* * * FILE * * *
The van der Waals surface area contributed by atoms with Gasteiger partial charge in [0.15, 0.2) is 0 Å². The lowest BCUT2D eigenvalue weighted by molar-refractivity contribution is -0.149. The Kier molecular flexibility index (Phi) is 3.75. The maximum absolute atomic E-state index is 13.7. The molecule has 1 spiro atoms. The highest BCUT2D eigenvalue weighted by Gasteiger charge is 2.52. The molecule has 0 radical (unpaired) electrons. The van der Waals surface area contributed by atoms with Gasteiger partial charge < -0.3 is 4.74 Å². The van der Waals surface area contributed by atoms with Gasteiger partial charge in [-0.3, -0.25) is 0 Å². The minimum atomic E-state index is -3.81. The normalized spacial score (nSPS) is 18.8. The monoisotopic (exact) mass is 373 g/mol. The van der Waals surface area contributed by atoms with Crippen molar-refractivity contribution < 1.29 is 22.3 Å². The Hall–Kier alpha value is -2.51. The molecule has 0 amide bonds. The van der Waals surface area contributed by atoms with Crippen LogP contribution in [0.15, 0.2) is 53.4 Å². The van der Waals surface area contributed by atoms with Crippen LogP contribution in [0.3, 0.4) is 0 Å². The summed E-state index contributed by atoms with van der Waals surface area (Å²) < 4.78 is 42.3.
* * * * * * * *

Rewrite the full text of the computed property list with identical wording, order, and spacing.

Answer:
The van der Waals surface area contributed by atoms with Gasteiger partial charge in [0.15, 0.2) is 0 Å². The lowest BCUT2D eigenvalue weighted by molar-refractivity contribution is -0.149. The Kier molecular flexibility index (Phi) is 3.75. The maximum absolute atomic E-state index is 13.7. The molecule has 1 spiro atoms. The highest BCUT2D eigenvalue weighted by Gasteiger charge is 2.52. The molecule has 0 radical (unpaired) electrons. The van der Waals surface area contributed by atoms with Gasteiger partial charge < -0.3 is 4.74 Å². The van der Waals surface area contributed by atoms with Gasteiger partial charge in [-0.3, -0.25) is 0 Å². The minimum atomic E-state index is -3.81. The normalized spacial score (nSPS) is 18.8. The monoisotopic (exact) mass is 373 g/mol. The van der Waals surface area contributed by atoms with Crippen molar-refractivity contribution < 1.29 is 22.3 Å². The Hall–Kier alpha value is -2.51. The molecule has 0 amide bonds. The van der Waals surface area contributed by atoms with Crippen LogP contribution in [0.15, 0.2) is 53.4 Å². The van der Waals surface area contributed by atoms with Crippen LogP contribution in [0.3, 0.4) is 0 Å². The summed E-state index contributed by atoms with van der Waals surface area (Å²) < 4.78 is 42.3.